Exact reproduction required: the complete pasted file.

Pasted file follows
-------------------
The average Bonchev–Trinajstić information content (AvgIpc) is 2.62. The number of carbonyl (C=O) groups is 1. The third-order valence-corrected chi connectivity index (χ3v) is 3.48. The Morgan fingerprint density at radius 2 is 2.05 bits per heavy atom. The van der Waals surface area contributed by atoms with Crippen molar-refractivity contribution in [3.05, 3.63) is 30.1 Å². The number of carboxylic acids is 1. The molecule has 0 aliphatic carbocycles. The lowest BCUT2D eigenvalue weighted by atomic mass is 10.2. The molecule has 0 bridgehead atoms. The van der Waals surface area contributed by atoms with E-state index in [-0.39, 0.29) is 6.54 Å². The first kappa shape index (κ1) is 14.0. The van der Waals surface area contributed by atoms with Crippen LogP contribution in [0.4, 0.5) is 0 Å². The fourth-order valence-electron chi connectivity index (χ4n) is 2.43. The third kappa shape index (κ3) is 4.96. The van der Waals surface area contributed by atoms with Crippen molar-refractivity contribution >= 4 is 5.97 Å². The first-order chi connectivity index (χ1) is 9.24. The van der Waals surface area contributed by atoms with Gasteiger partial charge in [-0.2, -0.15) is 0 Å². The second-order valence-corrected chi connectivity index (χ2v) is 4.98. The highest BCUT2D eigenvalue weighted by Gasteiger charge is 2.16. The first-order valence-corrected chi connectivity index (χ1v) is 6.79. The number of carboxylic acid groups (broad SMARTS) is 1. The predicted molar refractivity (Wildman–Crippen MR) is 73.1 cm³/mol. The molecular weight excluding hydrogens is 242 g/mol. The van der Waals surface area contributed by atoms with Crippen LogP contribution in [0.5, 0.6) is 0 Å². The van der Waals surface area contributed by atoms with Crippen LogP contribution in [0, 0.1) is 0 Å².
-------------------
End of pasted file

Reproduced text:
The average Bonchev–Trinajstić information content (AvgIpc) is 2.62. The number of carbonyl (C=O) groups is 1. The third-order valence-corrected chi connectivity index (χ3v) is 3.48. The Morgan fingerprint density at radius 2 is 2.05 bits per heavy atom. The van der Waals surface area contributed by atoms with Crippen molar-refractivity contribution in [3.05, 3.63) is 30.1 Å². The number of carboxylic acids is 1. The molecule has 0 aliphatic carbocycles. The lowest BCUT2D eigenvalue weighted by atomic mass is 10.2. The molecule has 0 bridgehead atoms. The van der Waals surface area contributed by atoms with E-state index in [-0.39, 0.29) is 6.54 Å². The first kappa shape index (κ1) is 14.0. The van der Waals surface area contributed by atoms with Crippen LogP contribution in [0.4, 0.5) is 0 Å². The fourth-order valence-electron chi connectivity index (χ4n) is 2.43. The third kappa shape index (κ3) is 4.96. The van der Waals surface area contributed by atoms with Crippen molar-refractivity contribution >= 4 is 5.97 Å². The first-order chi connectivity index (χ1) is 9.24. The van der Waals surface area contributed by atoms with Gasteiger partial charge in [-0.2, -0.15) is 0 Å². The second-order valence-corrected chi connectivity index (χ2v) is 4.98. The highest BCUT2D eigenvalue weighted by Gasteiger charge is 2.16. The first-order valence-corrected chi connectivity index (χ1v) is 6.79. The number of carboxylic acid groups (broad SMARTS) is 1. The predicted molar refractivity (Wildman–Crippen MR) is 73.1 cm³/mol. The molecular weight excluding hydrogens is 242 g/mol. The van der Waals surface area contributed by atoms with Crippen LogP contribution in [0.5, 0.6) is 0 Å². The van der Waals surface area contributed by atoms with Crippen LogP contribution in [0, 0.1) is 0 Å².